The OWC is based on the concept that an entrained column of water (Fig. 3.5), within a fixed and partially submerged open-ended concrete chamber, will be excited into motion by wave action, and will as a result act as a massive piston. As the trapped water column surface moves up and down it will pump large volumes of air in the chamber above it. For example, a proposed ocean wave farm at Mutriku in Northern Spain will comprise eight concrete water column chambers each 5.5 m in diameter and 3.1 m deep. The anticipated capacity of this system is 0.3 GW. This is small by hydro-electric and wind power standards but is significant for the, as yet, immature wave generation industry. The compressed air above the water column is allowed to escape at high velocity through an aperture at the top of the chamber towards an air turbine and generator. Air is also drawn through the turbine as the water column falls and 'rectifying' turbines have been designed to take advantage of this. The turbines proposed for the Mutriku farm are designed [21, 22] to realise a capture factor of 60%. That is, 60% of the power in the waves will be converted to air pressure in the turbines. Air turbines suitable for the hostile marine environment  are typically 60% efficient in converting the power in the moving air into shaft power at the generator. Induction generators are the best choice for this application and, as we have seen, these machines are capable of 90-95% efficiency. Inverters for the rectifying turbines add 4% to the system losses. Consequently, we are looking at power plants of the OWC type being capable of converting about 33% of the power in the waves into electrical power to the grid.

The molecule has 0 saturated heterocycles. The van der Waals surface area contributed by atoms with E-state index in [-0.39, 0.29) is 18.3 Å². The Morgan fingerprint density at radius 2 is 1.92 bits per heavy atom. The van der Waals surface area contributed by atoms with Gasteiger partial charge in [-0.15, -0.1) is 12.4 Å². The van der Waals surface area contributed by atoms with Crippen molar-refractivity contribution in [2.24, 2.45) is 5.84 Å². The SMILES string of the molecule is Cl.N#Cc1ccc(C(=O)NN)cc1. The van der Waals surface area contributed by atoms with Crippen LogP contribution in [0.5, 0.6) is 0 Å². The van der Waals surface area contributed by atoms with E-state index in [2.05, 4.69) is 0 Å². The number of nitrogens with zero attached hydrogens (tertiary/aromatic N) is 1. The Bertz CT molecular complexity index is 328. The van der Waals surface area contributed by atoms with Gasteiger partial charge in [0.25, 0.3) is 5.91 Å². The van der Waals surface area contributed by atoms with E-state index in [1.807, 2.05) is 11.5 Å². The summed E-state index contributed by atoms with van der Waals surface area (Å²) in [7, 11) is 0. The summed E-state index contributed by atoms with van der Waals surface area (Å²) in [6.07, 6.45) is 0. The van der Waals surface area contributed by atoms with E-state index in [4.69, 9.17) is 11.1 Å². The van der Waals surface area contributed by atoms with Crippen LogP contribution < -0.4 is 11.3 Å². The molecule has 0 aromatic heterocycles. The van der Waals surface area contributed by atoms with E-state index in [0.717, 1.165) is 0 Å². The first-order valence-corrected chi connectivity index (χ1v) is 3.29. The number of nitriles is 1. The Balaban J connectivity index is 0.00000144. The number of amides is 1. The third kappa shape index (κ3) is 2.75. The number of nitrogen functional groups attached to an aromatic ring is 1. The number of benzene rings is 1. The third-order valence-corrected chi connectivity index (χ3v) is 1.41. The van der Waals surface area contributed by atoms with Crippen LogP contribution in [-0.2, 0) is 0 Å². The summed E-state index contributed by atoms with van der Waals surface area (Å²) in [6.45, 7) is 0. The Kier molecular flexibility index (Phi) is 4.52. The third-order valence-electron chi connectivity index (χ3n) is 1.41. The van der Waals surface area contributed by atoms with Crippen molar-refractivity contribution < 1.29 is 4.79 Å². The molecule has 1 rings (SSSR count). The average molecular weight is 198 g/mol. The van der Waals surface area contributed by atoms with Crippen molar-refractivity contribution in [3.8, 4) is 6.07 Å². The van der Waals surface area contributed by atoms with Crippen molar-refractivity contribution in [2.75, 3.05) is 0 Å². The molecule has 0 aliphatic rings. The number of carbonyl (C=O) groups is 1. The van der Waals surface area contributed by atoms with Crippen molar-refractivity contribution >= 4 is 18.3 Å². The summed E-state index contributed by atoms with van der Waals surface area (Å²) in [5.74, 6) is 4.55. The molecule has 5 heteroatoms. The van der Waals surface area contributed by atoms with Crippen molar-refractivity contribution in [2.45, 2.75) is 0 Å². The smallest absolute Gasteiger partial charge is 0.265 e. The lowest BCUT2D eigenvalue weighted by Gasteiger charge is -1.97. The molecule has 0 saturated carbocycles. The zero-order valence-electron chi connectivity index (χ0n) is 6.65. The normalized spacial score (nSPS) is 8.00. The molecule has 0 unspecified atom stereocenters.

Wave power systems of the attenuator genre include tethered air bag designs in which wave action results in air pressure changes in flexible floats, or rigid floats joined together to form a long articulated structure, which flexes in sympathy with the waves. Of these, only systems of the latter category have advanced to a prototype stage. The best known system is termed Pelamis, which is composed of a series of cylindrical hollow steel segments that are connected to each other by hinged joints . The device is approximately 120 m long and the cylinders are 3.5 m in diameter. It is tethered to the sea floor in approximately 50 m deep water so that the structure remains aligned at right angles to the wave fronts. As the waves progress down the length of the structure it 'ripples' in a snake like fashion and the relative movements are picked up by hydraulic pistons at the hinged joints. The hydraulic actuators pump oil to a hydraulic motor/generator set via an energy smoothing system. The capture efficiency in converting wave power to hydraulic power is comparable with the OWC at about 60%, while the hydraulic motors typically exhibit efficiencies of the order of 85%. With a 90% efficiency for the electrics - asynchronous generator, plus 11 kV to 33 kV transformer - the efficiency in converting wave power to grid power for a Pelamis system is estimated to be about 45%. Nevertheless, it is enough to have encouraged Portugal into developing the world's first commercial wave farm, at the Aguzadora Wave Park near Póvoa de Varzim. The farm will initially use three Pelamis P-750 machines generating 2.25 MW. Subject to successful operation, a major investment is planned by 2009 for a further 28 machines building to a capacity of 525 MW.